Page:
The Korean version of “I Don’t Know” was one of the tracks I was really excited for, because I still worship the Japanese version (and their performance of it at Tokyo Dome was MIND-BLOWING with the screens and the dancing and the WOW), and to a certain extent it delivered. We have a Korean version of an amazing song. I still like the Japanese version a lot better though, because I loved the contrast that the graceful Japanese lyrics gave the very gritty song. The Korean version is just all grit and spunk and no grace, especially because Yunho and Changmin’s voices are more stiff and less melodic.

Dream” sounds like a theme song for a Japanese drama. That has it’s appeal, usually when they do songs like this on tour, but this is the kind of song that even if Yunho and Changmin are really good at carrying songs, it’s been done so many times before and it’s starting to get boring. I mean I love my string sections and perky melodies, and I love “Like A Soap”, but this is all cliche and no DBSK whatsoever. Except maybe for the first chorus which is gorgeous because it’s basically just Changmin singing (very well) with minimal instruments.

This is the part of the album where it’s SM-ness begins to show, because “How Are You” is the second boring song in a row we get. I mean it’s and okay song, and it’s a lot better than all the other boring SM songs everyone else gets because of the delivery, but the standards are higher for a group with more talent, because more gets wasted if they get a boring song. It’s also obvious in their delivery that the two of them are kind of not in it, because they’re starting to sound bland. Maybe not bored yet, but one more bad song and I might have to go storm SM.

Getaway” is like what “Gulliver” should’ve been. You know, without the painful growling? I’m not the biggest fan of “Getaway”, but it’s pretty obvious that Yunho and Changmin approached this song with technique, and care for their voices. Growling is never a good thing, unless of course it’s done right. And I think anyone can recognize good growling from bad growling -- if your throat starts getting itchy and your ears start hurting, the person growling is probably in pain too. Fortunately for us, Yunho has technique, so the growling is half-singing, half-rapping, as it should be. I like the melodic parts, and I like how they really took advantage of the fact that this is Changmin’s forte. That middle 8 is brilliance.

Everyone has been freaking out over “I Swear” since it came out, because Changmin wrote it for Cassiopeia (awwwwww!), and it’s a very pretty song, yes, with a gorgeous and really good arrangement. Also, if Changmin was the one who put in that gorgeous drum line into the second verse -- you’ve been taught well. It’s very subtle in it’s being pretty, but for me it’s the subtlety that keeps it as just pretty and not beautiful or stunning. And that works for some people, plus the fact that it’s a nice break from the very intense, stand-out songs, a break that isn’t a snooze-fest. But then it kind of lost it when everything came in together at the end, because you have these very conflicting instruments like the drum kit and those cymbals which do not, for the life of them, sound good together. Changmin has the gist of it, but he needs more work in terms of the nitty gritty.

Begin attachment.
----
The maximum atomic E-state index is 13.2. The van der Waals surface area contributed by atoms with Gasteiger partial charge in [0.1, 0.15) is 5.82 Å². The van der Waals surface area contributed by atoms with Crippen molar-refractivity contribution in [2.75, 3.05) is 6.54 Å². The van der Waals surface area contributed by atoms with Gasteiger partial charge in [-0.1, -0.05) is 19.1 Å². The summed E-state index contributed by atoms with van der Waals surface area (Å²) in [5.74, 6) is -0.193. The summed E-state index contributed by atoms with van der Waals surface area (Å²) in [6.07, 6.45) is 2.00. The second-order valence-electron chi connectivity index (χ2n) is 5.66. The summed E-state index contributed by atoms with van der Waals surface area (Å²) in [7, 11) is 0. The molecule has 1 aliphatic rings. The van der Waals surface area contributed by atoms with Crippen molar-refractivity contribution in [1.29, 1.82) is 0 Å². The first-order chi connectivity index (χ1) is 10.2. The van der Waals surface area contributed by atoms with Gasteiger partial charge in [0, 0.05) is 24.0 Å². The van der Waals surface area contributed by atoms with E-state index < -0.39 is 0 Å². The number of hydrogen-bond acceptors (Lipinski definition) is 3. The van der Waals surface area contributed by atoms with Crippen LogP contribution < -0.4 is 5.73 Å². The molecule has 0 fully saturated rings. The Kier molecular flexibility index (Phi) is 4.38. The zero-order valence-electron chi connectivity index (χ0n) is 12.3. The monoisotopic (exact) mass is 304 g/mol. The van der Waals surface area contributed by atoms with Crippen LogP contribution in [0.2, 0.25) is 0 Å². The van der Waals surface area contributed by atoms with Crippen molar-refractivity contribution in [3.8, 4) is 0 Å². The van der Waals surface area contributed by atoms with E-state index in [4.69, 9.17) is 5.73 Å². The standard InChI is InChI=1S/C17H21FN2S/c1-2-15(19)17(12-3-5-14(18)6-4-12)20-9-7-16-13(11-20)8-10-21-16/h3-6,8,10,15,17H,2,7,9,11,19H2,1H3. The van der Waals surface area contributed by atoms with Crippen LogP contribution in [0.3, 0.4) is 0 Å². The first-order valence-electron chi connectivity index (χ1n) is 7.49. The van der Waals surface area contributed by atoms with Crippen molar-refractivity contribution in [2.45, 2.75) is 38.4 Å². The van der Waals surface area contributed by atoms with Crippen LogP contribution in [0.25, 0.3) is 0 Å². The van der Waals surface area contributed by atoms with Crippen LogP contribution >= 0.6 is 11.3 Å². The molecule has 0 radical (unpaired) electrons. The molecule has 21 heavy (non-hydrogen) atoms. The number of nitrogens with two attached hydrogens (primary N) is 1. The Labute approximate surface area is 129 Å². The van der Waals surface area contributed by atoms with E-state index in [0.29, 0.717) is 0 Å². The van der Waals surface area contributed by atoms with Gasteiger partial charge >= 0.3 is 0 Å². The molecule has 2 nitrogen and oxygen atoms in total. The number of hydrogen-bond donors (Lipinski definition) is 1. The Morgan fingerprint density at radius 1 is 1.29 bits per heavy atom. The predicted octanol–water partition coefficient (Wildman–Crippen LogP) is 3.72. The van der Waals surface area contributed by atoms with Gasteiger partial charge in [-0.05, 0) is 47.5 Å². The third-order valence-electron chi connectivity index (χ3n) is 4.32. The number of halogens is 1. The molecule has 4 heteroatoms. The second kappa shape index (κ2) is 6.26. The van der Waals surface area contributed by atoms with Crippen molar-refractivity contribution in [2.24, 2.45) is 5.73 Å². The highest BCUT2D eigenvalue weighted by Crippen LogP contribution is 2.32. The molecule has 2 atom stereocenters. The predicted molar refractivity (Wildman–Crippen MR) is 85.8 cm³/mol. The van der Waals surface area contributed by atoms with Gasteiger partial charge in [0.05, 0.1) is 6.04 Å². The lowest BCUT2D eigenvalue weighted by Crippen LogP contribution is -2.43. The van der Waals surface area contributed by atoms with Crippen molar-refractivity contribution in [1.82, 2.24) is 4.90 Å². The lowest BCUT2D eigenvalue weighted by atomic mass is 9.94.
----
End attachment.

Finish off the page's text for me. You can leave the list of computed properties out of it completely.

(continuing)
Gorgeous” sounds very album track -- it’s a good song that just blends into a bunch of more striking ones because even if it’s well-done, it’s very one-dimensional and lacks a wow factor that isn’t the singing.

As this album comes to a close, I realize that my stand-out favorites are the first and last track, because really guys, how can you not worship “Good Night”? It’s like the song you play after “Before You Go” because you’re still high from it but need something to ease you back into the real world. Slowly. Very slowly. Those verses are heavenly -- not just beautiful or stunning or brilliant -- heavenly. The sharpness of the chorus gives a really nice contrast to the instrumental, and those beautiful solo lines that follow. And I just died at “have a good, good night”, as well as those ad-libs that followed. The middle 8 is like the cherry on top -- I really did go to heaven and back. The attitude of “Good Night” is very nonchalant, but that’s what makes this song so good. Effortless beauty is always the perfect way to end an album.

The Best: Catch Me”, “Good Night
The Better: Like a Soap”, "Viva”, "Destiny
The Worst: "How Are You"
The Rating: 4.7/5, but 5/5 for the lead single!

NOTE: If you've noticed, my label for the current DBSK line-up has always been "DBSK/HoMin", and this review is no different. Things have changed since the last time I used this label for a major review -- majority know DBSK as Yunho and Changmin only, hence my usage of "DBSK". However, my stand on DBSK's situation, past and present, is that Yunho, Changmin, Jaejoong, Junsu and Yoochun make up DBSK as a group, so if Jaejoong, Yoochun and Junsu can't call themselves DBSK because the other two aren't present, then Yunho and Changmin have to be identified as the other fraction of DBSK. I recognize the fact that Yunho and Changmin are called DBSK because they are the other fraction of the original five-piece DBSK who remained under SM, but I also recognize the fact that there was a point when DBSK was not just the two of them.